by Jason Whyte
Coupling greek tragedy with a neurotic obsessed with finding a birth mother, "Mighty Aphrodite" hits some new areas of interest and some rough ones, but like all of Allen's comedies, if you admire the way his storytelling and interesting delivery of dialogue works, then you'll no doubt enjoy it. This is not a great film, certainly not one of Woody's best, but at least it has interesting ideas and is thoughtful.The film opens on what would look like the Colosseum of "Gladiator" today, broken apart and full of grass. A greek chorus shows up and sets us up for the story: a couple who can't have a baby, decide to adopt a child and name him Max (a common name running through many of Allen's films). They love the child, but after their marriage is breaking apart, Lenny (Woody Allen) ultimately becomes obsessed with finding out who the real birth mother is, behind his wife Amanda's (Helena Bonham Carter) back.
"Even a mediocre Woody is still a good Woody."
When Lenny, who uses the fake last name Guildersleeve, comes across the birth mother, we discover it is really a screech-voiced, porn star/prostitute named Linda Ash (Mira Sorvino), to which Lenny tries to completely change around, while she is oblivious to the fact this man is carrying her child. These scenes between Lenny and Linda are some of the best in the film. After Lenny declares that he's not interested in sex with her, he turns into a counsellor of sorts, in an attempt to free Linda from the bounds of her "work." Max's son deserves better than this, Lenny thinks.
A lot of the movie does work. I liked how the Greek chorus followed the story, which acts as Lenny's conscience, followed him around and the chorus thought they knew what was going to happen. F. Murray Abraham (always wonderful in everything he does) is the leader of the group, and he offers some interesting advice to Lenny.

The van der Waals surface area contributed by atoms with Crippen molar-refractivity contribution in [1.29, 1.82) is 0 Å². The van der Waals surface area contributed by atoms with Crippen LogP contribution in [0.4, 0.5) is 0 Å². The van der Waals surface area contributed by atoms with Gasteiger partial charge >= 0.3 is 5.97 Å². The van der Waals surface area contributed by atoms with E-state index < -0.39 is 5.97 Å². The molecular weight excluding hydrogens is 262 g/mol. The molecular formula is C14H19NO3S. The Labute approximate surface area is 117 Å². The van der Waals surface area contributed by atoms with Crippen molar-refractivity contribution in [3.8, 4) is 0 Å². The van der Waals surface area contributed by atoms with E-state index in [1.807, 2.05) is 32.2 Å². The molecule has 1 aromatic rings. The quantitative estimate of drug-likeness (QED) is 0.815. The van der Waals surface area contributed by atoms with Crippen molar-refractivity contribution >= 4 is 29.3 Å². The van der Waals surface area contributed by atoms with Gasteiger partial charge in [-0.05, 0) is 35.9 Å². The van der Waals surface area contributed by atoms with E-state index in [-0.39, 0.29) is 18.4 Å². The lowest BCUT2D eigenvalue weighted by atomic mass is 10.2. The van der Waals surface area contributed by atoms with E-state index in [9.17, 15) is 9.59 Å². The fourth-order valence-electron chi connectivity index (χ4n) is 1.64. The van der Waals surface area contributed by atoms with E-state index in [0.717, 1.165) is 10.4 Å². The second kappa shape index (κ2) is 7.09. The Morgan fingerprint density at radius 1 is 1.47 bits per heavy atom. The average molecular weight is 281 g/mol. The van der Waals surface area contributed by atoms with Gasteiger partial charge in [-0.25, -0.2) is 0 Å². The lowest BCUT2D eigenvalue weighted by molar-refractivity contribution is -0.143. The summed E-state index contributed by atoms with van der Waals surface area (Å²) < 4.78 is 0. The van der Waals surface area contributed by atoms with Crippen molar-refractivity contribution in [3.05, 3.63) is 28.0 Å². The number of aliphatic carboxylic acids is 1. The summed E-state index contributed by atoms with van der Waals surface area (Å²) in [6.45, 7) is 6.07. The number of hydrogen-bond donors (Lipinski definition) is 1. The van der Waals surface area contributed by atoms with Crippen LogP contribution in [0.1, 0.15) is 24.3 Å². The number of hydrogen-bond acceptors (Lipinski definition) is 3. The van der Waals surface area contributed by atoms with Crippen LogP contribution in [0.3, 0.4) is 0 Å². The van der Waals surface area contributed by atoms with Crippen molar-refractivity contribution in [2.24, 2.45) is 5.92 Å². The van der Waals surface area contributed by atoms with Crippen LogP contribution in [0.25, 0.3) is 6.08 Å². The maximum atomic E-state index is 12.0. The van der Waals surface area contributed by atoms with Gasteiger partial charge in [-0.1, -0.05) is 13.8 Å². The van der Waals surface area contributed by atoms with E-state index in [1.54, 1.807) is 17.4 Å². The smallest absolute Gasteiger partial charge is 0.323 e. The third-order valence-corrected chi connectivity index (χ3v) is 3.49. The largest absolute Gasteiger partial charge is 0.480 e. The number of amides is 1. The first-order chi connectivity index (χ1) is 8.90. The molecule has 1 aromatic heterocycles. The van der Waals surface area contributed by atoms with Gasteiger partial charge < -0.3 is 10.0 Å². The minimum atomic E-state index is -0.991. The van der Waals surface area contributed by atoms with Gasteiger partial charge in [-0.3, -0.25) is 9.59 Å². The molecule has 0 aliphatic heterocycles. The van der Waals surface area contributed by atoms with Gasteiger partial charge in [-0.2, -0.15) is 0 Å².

"Mighty Aphrodite" is not without its problems. The so called affair between Amanda and a friend of the family gets more attention than it should and the film ends on an incredibly upbeat note which is a little bit more upbeat than it should. My biggest complaint about the film is that Allen, for some idiotic reason, chose not to end the film in his trademark cut to black with static credits, which has always been THE way to end a work of his. In this case, he presents the credits over the final scene and then scrolls the credits after that scene has finished. It may sound like a minor nitpick, but from a man who has done this for pretty much every film he has directed, it says something.That said, "Mighty Aphrodite" is a good work from Allen, certainly far from his least work ("Curse of the Jade Scorpion" and "Shadows and Fog" immediately come to mind), but is still a fine film with his cinematic traditions, which I can never seem to tire of, down pat.
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originally posted: 04/01/04 19:47:22